In a previous blog, we looked at some productive ways to spend your summer holidays after sitting your GCSEs. Along with resting, connecting with friends, and preparing for the next stage in your life, we mentioned working and apprenticeships.
In terms of earning a wage, school leavers have two choices – get a job or apply for an apprenticeship.
Both will see you earn money and gain experience in the working world. However, the jobs for school leavers are somewhat limited and tend to be low-paid.
Typical School Leaver Jobs
For example, you can be a glass collector in a bar but not serve alcoholic drinks. You can wait tables in a restaurant, work on the till in a shop or work in a leisure venue such as a cinema. Call centres also employ teenagers.
Other work available from age 13 includes babysitting and light manual labour within the local community.
Since UK restrictions on child employment state that 16-year-olds can work a maximum of 35 hours a week (and only two on a Sunday), it is difficult for a school leaver to build up substantial money with this type of job. The minimum wage for 16 to 17-year-olds is £5.28 an hour, so you would only make £184 a week for what can be unpleasant work, such as cleaning public bathrooms as part of your shift or sweating in the kitchen of a fast-food restaurant.
It is honest work, but progression is usually slow, if available at all. Most 16-year-olds have few life expenses, and if you are just looking to save up or contribute to the bills at home, a part-time job like this does help you prepare for dealing with new or stressful situations.
If you are looking to start a career, though, an apprenticeship may be a better bet.
It is entirely possible to work your way up the ranks of a company starting as a teenager, but industry qualifications such as those gained by a Level 2 or Level 3 apprenticeship can significantly speed up the process.
School Leaver Apprenticeships
School leaver apprenticeships will likely also pay minimum wage at least in the first year, but are more likely to lead to a career rather than just being a monthly or weekly paycheck.
They are usually focused on a specific role or industry but will also help you gain transferable interpersonal skills.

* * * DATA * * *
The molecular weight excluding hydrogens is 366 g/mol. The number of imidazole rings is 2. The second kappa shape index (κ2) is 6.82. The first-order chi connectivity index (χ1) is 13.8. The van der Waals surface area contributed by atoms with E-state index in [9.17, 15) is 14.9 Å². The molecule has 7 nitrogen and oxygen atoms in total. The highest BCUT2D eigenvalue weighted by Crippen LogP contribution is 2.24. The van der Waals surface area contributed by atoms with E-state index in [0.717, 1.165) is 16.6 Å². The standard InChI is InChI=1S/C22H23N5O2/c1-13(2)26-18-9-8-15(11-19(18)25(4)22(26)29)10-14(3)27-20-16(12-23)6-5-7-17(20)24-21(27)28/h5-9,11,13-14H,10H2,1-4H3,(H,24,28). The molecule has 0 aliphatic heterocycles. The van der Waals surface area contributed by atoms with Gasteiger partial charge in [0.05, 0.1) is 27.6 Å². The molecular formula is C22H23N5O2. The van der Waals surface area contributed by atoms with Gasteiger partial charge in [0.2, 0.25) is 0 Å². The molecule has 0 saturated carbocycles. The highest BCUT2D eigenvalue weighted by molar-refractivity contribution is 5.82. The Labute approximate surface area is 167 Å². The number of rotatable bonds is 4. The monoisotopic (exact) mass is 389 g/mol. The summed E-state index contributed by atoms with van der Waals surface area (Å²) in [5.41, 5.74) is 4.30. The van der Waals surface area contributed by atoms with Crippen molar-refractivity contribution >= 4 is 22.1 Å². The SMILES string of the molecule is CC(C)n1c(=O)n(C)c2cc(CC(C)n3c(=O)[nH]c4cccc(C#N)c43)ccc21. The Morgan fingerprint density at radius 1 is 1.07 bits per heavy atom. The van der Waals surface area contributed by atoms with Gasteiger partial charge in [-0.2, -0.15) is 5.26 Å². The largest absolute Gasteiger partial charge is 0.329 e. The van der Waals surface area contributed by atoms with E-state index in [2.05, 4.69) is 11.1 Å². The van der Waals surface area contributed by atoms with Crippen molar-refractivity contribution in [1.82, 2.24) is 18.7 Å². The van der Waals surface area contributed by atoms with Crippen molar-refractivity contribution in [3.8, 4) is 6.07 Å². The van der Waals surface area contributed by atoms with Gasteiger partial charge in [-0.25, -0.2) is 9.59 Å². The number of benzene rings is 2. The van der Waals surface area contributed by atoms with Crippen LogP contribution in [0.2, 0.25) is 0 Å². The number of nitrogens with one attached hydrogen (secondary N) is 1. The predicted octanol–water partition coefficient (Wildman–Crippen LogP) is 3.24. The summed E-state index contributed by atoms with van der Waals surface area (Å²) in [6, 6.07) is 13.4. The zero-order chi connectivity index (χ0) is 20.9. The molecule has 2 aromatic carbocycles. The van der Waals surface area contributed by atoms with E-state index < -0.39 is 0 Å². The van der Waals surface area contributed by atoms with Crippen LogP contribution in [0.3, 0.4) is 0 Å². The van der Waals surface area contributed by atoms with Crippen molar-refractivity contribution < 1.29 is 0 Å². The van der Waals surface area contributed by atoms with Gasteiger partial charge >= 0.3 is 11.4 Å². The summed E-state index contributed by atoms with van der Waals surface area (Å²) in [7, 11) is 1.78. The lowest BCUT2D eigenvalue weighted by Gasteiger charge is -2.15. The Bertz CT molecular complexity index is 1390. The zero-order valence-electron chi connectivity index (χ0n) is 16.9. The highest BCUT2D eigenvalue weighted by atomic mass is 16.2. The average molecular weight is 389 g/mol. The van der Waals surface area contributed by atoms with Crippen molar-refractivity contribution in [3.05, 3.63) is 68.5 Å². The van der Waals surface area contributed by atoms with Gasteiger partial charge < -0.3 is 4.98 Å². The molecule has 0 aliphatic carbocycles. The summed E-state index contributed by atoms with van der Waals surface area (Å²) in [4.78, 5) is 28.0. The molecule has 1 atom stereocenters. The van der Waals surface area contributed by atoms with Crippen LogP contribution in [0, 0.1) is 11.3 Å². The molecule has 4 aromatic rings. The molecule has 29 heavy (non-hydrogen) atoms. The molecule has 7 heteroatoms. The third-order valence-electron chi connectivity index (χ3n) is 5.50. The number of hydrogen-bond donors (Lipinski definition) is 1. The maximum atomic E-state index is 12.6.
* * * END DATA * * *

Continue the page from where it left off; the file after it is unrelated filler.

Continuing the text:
Depending on how well or badly you did in your GCSEs, you can apply for an entry-level (intermediate) or advanced apprenticeship.
The lowest level of apprenticeship is a Level 2 Intermediate apprenticeship. Equivalent to 5 GCSE passes, an intermediate apprenticeship can help you to improve your employability by earning a recognised industry qualification.
To apply for an entry-level UK apprenticeship, you must be:
- 16 or older
- Not in full-time education
- A UK resident or eligible to live and work in the UK
Many Level 2 apprenticeships will require a pass mark in the core subjects (maths and English) at GCSE level. However, some apprenticeship programmes may allow you to complete these requirements during the first year.
Most entry-level apprenticeships take a year to 18 months to complete, although they can occasionally run longer.
The short duration makes an apprenticeship a good option if you are not sure what industry you would like to work in. If you don’t feel it is the best fit, you won’t have lost any money and can still follow a different route.
Completing a Level 2 apprenticeship opens more doors. You can go on to college to study A-Levels, get a job or progress into an advanced apprenticeship in the same or a related field.
An advanced apprenticeship is a Level 3 apprenticeship, which is the equivalent of 2 A-Level passes. It is also the most popular type of apprenticeship, making it the most competitive.
You should aim to apply for a few different advanced apprenticeships and try not to be too disheartened if you are unsuccessful the first time.
If you achieved good passes in your GCSEs, you should be eligible to apply for an advanced apprenticeship without doing a Level 2 apprenticeship.
Advanced apprenticeships last a minimum of one year, but typically run for 2-4 years. During this time, your wage will increase to reflect your age and the stage of the apprenticeship you have reached.
They are more specific industry-related apprenticeships than most Level 2s and can be a step towards a university degree or a higher apprenticeship. An advanced apprenticeship can also help you secure a higher wage in full-time employment.
Apprenticeships don’t suit everyone, and there is nothing wrong with going straight to a part-time or even full-time job straight out of school. Of course, many of your peers will take the more traditional route of studying A-Levels at college, another valid choice.
We want you to be as informed as possible regarding your options as a school leaver.
We hope you now have a better understanding of school leaver apprenticeships. If you want to find apprenticeships in your area, you can use our search function to filter available apprenticeships by location and keywords.
Whatever you choose to do, we wish you luck in the next phase of your life.
Relax. We’ll send the jobs to you.
Reckon you know what you want to do, but can’t find the perfect role? Most companies hire their apprentices in a ‘recruitment window’. This means many great jobs are only available for a short time once or twice each year.
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